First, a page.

I also understood why they were complaining about how aid was be distributed. Technically, aid hadn’t fully reached this region yet. My sparse 30 blankets were some of the first aid of its kind in that area. There were also far more pressing concerns. For starters, there was no clean water anywhere in sight. I had brought with me my Notre Dame Nalgene water bottle. In such intense heat, I finished the water in the bottle very quickly. I spent the rest of the day parched. Because, although there were tube wells everywhere we went – the cyclone left them too contaminated to drink from. Water from every tube well was yellow with chunks of dirt in it. Yet, that’s exactly what everyone else was drinking who was stuck there. One day in that area and I was tempted to risk drinking from it.

Imagine having to live there.

[UPDATE 1: Somebody submitted this blog post to digg. I am really flattered. If you want, you can digg it here.]

[UPDATE 2: Welcome to those who came here by Stumbleupon.]

Continue reading ‘Disaster Area: I’m Starting To Remember More Details’

Cyclone Hits Bangladesh – My View from Dhaka

It felt like something out of a movie. I was in a car on the way home – it was fifteen minutes to midnight. There wasn’t a soul on the street and the only sounds you could hear were the rain beating down on the streets, the noise of the wind, and the car’s engine. It was pitch black too – every home, apartment, and building as far as the eye could see had no electricity. Then – all of a sudden – a blinding bright light and a roar erupts right next to the car – just outside of my side of the car. My window then gets showered in glowing sparks.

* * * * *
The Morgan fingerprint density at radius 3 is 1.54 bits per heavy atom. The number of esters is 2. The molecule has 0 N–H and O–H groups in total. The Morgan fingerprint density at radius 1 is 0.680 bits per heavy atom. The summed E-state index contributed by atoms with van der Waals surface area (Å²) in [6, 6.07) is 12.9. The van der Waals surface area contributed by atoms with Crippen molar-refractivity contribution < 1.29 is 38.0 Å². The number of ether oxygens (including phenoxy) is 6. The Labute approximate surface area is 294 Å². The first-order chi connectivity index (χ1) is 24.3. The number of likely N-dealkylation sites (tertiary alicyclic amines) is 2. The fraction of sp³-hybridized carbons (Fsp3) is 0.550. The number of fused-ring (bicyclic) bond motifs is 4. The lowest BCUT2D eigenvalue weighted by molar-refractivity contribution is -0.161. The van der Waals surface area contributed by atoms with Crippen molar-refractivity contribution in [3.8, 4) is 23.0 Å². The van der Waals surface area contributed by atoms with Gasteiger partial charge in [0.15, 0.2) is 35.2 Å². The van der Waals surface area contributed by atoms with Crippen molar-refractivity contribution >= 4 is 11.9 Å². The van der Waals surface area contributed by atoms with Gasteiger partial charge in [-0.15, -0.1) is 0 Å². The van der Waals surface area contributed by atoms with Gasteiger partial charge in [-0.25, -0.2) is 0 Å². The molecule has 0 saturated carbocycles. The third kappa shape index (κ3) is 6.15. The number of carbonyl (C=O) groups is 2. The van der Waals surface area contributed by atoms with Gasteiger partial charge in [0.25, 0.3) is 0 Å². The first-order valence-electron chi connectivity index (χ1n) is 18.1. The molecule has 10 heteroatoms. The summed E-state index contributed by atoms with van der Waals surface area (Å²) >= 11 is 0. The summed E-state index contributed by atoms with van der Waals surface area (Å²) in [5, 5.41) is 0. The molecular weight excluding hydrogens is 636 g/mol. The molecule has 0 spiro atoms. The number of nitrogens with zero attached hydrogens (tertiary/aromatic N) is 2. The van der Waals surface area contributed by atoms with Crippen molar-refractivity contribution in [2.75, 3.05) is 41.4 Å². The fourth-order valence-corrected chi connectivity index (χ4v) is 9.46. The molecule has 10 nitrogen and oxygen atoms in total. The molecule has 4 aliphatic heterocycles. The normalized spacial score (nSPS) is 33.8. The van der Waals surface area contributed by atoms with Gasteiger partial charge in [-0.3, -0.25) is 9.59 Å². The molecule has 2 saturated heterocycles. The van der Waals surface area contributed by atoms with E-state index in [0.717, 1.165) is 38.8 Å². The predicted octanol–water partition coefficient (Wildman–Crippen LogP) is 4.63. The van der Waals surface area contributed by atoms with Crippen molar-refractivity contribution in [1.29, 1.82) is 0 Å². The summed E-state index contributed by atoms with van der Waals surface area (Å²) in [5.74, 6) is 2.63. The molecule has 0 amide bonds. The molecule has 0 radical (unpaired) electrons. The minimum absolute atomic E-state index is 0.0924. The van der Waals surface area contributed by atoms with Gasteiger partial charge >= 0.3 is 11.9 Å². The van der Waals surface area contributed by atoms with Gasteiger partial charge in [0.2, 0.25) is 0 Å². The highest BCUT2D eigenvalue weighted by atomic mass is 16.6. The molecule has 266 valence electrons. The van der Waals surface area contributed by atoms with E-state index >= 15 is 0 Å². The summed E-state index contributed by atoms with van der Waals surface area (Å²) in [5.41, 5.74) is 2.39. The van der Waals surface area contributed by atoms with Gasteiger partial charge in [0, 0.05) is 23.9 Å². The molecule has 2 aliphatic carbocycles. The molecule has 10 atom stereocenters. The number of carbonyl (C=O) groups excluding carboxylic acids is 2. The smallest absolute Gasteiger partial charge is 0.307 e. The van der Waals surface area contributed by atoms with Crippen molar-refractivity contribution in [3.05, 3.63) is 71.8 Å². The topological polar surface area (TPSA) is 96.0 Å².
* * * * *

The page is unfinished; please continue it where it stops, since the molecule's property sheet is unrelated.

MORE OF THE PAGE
I wasn’t in any danger – it was just a transformer exploding. But, for the first time in this whole time in Bangladesh – I was scared…

I’m writing this on my battery’s laptop power. The glow of the screen is the only thing that is lighting up this room. Now, this isn’t the first time there’s been a blackout – but this time it’s different. This isn’t the first time its rained – but this it’s different. It’s different because, this time it’s caused by Cyclone Sidr. It hit the coats of Bangladesh at approximately 6 pm local time and hasn’t stopped.

The good news… well… ummm… the good news for me at least – is that I’m pretty safe here in Dhaka. It’s just a nasty storm with heavy rain. Although, it’s heavy enough that the streets are getting water logged/flooded, things are getting really cold, and the winds are creating a widespread problem with the electrical grid. From the more modern areas where foreigners live (Gulshan) to old parts of the city (Shatinagar) – all have experienced or are experiencing blackouts tonight.

If this cyclone has this effect for people in the city, I can only imagine how things are on the coastline – where many of the rural poor live. BBC is reporting tidal waves of 3 meters in height with homes, schools, and trees just blown away. Many have been displaced and those who aren’t displaced have lives disrupted.

My latest episode on YouTube talks about being trapped in the cycle of poverty. It seems like even Mother Nature makes it hard for people to pull themselves out of the trap that is poverty.

Bangladesh Corruption – I’m Sick of It! Five Facts That Boil The Blood.

Literally and figuratively – I am sick and tired of this country’s corruption. Corruption alone maybe what keep this country firmly entrenched in its third world status. Here are five facts that bring my blood to a boil.

Fact #1: Paying the Bills Isn’t Enough.

I was at Notre Dame College the other day. Notre Dame College is a middle school and high school for Bangladesh children that provides education to middle class and extremely poor Bangladeshi children. It’s founded by the same Catholic organization that founded my alma mater in South Bend, Indiana. Some of the staff there used to be Rectors at some of the Halls at the American Notre Dame too. I’ve spent a lot of time there during this trip – makes me less homesick. My last visit there I was surprised to find the phone lines were cut – and it had nothing to do with forgetting to pay the bill.